Chelsea Johnson, 3L
Passion is intuitively tied to practice for 3L Miami Public Interest Scholar Chelsea Johnson. A lifelong water polo aficionado and competitive jujiteira, Johnson's extracurricular achievements are as rich and colorful as her academic ones. One of five siblings raised by a single mother in Miami, Johnson's journey has been one of struggle and success – her combined passions for sport and public service have been the hallmark of her personal development.
When she is not playing Masters water polo or competing and taking third place in the Pan American Games for Brazilian Jiu-Jitsu, Johnson is local, making changes in and for her community.
Her latest major project collaborates with Professors Xavier Cortada and Bernard Perlmutter. The 25-year-old scholar's impactful work is essentially a "Where are They Now?" initiative that looks at the formerly incarcerated youths that were a part of the ArtCare project and report on their current lives.
"Basically, we want to look and see whether incarceration has had an impact on their lives, and in what way this impact has manifested itself as they moved into adulthood," says Johnson about the enterprise.
Cortada is an Artist in Residence and Professor of Practice at the University; through his primary appointment in the faculty of the Department of Art and Art History, he serves in the university's Abess Center for Ecosystem Science and Policy, the College of Arts and Sciences, the Miami Business School, the Rosenstiel School of Marine and Atmospheric Sciences, the School of Architecture, the School of Communication, and the School of Law.
He has collaborated extensively with faculty and students at the law school over many years, focusing on the intersection of art, policy, and the law. Born in Albany, New York, and raised in Miami, Cortada holds degrees from the University of Miami College of Arts and Sciences and UM's Graduate School of Business and School of Law.
He has worked with the Children and Youth Law Clinic for several years, bringing ArtCare to juveniles being tried as adults. The CYLCY began working with Cortada as part of the "Voice Project." Cortada created two paintings depicting the experiences of foster children involuntarily committed by the state to psychiatric hospitals. The collaboration occurred nearly two decades ago, and it concurred with a years-long advocacy effort to expand due process protections for marginalized foster children through the Florida Supreme Court. Cortada and Perlmutter recently co-authored an article discussing the clinic's systemic advocacy, vastly enhanced by this ongoing artistic collaboration, and has added clients' voices to the public discussion about unlawful and dehumanizing foster care practices. Cortada's canvases are now permanently displayed in the CYLC offices.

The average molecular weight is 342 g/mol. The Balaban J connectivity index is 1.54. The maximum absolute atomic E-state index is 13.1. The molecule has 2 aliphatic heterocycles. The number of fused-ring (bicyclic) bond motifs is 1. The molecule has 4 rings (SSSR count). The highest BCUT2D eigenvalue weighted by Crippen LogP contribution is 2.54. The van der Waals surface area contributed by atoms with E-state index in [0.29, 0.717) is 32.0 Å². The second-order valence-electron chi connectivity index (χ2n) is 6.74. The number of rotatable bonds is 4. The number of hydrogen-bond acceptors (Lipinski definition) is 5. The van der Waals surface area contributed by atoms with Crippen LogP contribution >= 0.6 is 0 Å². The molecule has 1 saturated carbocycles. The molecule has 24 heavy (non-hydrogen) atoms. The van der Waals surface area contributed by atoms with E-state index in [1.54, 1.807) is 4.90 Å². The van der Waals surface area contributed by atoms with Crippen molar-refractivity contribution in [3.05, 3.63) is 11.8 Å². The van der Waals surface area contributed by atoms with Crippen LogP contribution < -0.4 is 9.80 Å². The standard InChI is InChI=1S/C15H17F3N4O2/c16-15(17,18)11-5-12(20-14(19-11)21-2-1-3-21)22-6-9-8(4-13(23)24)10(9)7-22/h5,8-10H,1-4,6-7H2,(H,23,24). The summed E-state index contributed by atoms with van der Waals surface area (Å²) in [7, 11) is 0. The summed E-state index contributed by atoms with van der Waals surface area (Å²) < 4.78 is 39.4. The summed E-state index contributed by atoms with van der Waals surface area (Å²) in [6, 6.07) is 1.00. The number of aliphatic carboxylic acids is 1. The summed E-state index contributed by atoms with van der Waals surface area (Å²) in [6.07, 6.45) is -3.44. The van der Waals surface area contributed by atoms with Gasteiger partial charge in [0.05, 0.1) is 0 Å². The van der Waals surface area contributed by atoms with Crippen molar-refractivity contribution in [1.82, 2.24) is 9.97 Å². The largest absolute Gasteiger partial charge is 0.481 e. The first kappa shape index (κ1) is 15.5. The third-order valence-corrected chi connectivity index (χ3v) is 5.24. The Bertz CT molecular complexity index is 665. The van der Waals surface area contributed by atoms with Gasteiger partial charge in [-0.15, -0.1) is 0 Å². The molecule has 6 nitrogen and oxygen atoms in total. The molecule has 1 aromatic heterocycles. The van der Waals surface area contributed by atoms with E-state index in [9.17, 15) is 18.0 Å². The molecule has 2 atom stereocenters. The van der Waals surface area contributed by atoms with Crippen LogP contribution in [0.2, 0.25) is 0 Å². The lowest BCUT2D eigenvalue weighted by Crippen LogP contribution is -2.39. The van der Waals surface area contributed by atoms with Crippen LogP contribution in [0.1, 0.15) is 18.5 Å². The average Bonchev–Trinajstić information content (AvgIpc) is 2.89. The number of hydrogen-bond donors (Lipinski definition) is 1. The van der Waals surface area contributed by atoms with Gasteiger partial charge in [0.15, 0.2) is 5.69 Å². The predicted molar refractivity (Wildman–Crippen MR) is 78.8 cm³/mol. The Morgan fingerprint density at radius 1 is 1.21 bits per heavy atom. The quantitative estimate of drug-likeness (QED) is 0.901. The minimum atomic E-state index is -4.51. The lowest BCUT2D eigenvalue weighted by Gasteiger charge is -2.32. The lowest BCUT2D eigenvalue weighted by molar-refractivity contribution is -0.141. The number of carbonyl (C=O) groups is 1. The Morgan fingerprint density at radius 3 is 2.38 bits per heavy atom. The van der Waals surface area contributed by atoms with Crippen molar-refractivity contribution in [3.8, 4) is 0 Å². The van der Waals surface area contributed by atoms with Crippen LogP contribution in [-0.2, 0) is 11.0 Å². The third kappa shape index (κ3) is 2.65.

While the project is still unfolding and its more minute details are yet to be defined, it will surely be a resounding success. Indeed, this is not Johnson’s first public service project, nor will it be her last. In 2017, Johnson founded the Johnson Swim School in Miami — a learn-to-swim non-profit program established with the goal of teaching 300+ children ages 8-14 swimming. She has also been a legal intern at the Children and Youth Law Clinic for nearly two years, participating in 14 hearings and four depositions with various Judges and General Magistrates, as well as other members of the legal community. She has also represented children and young adults who were or are in foster care in various legal issues related to immigration, injunctions, public benefits, refugee status, criminal expungements, and healthcare approvals.
As far as the future is concerned, Johnson intends to combine her athletic gusto with her commitment to her community: "career-wise, I am interested in working with the Public Defender's office, but I am also pursuing my LL.M. in Entertainment and Sports Law and would love to eventually work for a sports agency, or work within the realm of professional sports and athlete representation." She credits Miami Law with opening doors for her that she "did not know existed," crediting her work with the Miami Public Defender's office and with the Children and Youth Law Clinic with giving her the "experience of helping people in the communities that I want to impact…[i]t has given me a tiny, but real, look into my future, and I like the direction it's going."